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Individual Highlight

Termite Resistance of Wood–Plastic Composites

Photo of Laboratory subterranean termite test (Coptotermes curvignathus Holmgren) with five wood-plastic composites blends and untreated pine wood.Laboratory subterranean termite test (Coptotermes curvignathus Holmgren) with five wood-plastic composites blends and untreated pine wood.Snapshot : Wood–plastic composite (WPC) specimens were exposed to termites both in the laboratory and the field in Bogor, Indonesia. On a scale of 0 (complete failure) to 10 (sound), after 30 months field exposure, the WPC made with acetylated wood flour had no attack (10), followed by one with 1% zinc borate blend (9), one with a coupling agent (8), and the unmodified WPC control (7), compared to untreated solid wood (0).

Principal Investigators(s) :
Ibach, Rebecca E. 
Research Location : USDA Forest Service Forest Products Laboratory, One Gifford Pinchot Drive, Madison, WI 53726 and Bogor, Indonesia
Research Station : Forest Products Laboratory (FPL)
Year : 2018
Highlight ID : 1507

Summary

Researchers investigated the termite resistance (both laboratory and field) of five different extruded WPC blends of 50% western pine wood flour (WF) and high-density polyethylene (HDPE). Untreated pine solid wood control boards were also included to verify termite activity and as a useful benchmark for comparison. All WPC blends tested performed well in the 10- week dry-wood laboratory termite test compared to the untreated solid wood. The WPCs were not presoaked to adjust for their lower water uptake rate in comparison to just wood. Dryness may significantly limit the amount of termite attack until the moisture is absorbed in the laboratory testing. Field exposure ratings are on a scale from 0 (complete failure) to 10 (sound, one to two small nibbles should be permitted.) After 30 months field exposure to Macrotermes gilvus Hagen in Bogor, Indonesia, the acetylated WPCs performed the best with ratings of all 10s and only 0.8% weight loss, followed by the 1% zinc borate blend with ratings of all 9s and 3.9% weight loss. The coupling agent blend had ratings of all 8s and 13.6% weight loss, while the unmodified WPC controls had ratings of 7 and from 11.3% to 22.6% weight loss. The solid wood was completely destroyed with 100% weight loss and 0 rating. This research is a first step in understanding the role that different mechanisms (e.g., moisture, toxicity) play in the termite resistance of WPC by comparing chemically modifying wood by acetylation with a toxicity approach by adding zinc borate.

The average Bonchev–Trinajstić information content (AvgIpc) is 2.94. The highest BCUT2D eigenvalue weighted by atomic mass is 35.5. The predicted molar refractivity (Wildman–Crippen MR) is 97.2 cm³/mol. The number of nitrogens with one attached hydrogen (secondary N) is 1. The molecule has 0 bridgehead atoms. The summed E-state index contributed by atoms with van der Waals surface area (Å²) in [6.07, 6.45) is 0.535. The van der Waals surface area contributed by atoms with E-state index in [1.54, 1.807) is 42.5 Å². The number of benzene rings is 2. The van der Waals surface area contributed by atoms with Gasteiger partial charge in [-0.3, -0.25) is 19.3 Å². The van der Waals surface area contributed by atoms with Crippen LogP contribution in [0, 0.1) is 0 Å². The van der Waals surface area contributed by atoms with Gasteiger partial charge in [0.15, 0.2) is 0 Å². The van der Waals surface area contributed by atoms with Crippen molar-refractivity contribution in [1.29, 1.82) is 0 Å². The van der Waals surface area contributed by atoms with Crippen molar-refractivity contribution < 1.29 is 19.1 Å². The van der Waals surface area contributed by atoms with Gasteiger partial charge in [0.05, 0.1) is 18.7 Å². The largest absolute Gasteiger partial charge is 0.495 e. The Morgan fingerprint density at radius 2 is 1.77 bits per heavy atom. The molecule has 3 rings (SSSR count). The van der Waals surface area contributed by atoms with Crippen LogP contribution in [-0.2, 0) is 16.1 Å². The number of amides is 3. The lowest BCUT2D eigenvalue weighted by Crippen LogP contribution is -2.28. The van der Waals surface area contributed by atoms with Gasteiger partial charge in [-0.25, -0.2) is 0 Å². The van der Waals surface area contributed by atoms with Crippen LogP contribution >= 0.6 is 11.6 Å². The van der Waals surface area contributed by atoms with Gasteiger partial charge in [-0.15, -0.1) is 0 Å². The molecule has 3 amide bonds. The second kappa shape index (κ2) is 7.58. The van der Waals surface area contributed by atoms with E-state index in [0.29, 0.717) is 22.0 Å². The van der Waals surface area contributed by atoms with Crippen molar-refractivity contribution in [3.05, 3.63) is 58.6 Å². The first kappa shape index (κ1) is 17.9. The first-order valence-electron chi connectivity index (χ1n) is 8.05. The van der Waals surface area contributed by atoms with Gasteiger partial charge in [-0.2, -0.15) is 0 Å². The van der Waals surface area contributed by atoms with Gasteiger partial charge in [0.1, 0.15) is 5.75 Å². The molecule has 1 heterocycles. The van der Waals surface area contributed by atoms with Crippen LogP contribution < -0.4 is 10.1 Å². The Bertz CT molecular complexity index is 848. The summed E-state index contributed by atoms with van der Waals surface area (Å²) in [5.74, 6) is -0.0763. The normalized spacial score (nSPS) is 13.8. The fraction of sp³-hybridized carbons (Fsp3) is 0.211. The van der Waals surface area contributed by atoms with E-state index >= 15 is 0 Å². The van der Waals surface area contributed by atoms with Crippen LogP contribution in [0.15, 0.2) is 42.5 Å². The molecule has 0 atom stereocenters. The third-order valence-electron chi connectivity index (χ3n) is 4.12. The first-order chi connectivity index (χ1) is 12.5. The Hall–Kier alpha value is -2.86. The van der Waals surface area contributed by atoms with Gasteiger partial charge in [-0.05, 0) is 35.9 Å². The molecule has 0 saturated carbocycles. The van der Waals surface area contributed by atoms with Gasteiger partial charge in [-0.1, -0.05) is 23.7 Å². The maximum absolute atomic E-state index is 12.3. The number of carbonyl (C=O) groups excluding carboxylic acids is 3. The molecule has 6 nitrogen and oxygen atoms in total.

Forest Service Partners

External Partners

  • Craig M Clemons, Engineered Composite Science, FPL
  • Sulaeman Yusuf, Indonesian Institute of Sciences, Bogor, Indonesia
  • Yusuf Sudo Hadi, Bogor Agricultural University, Indonesia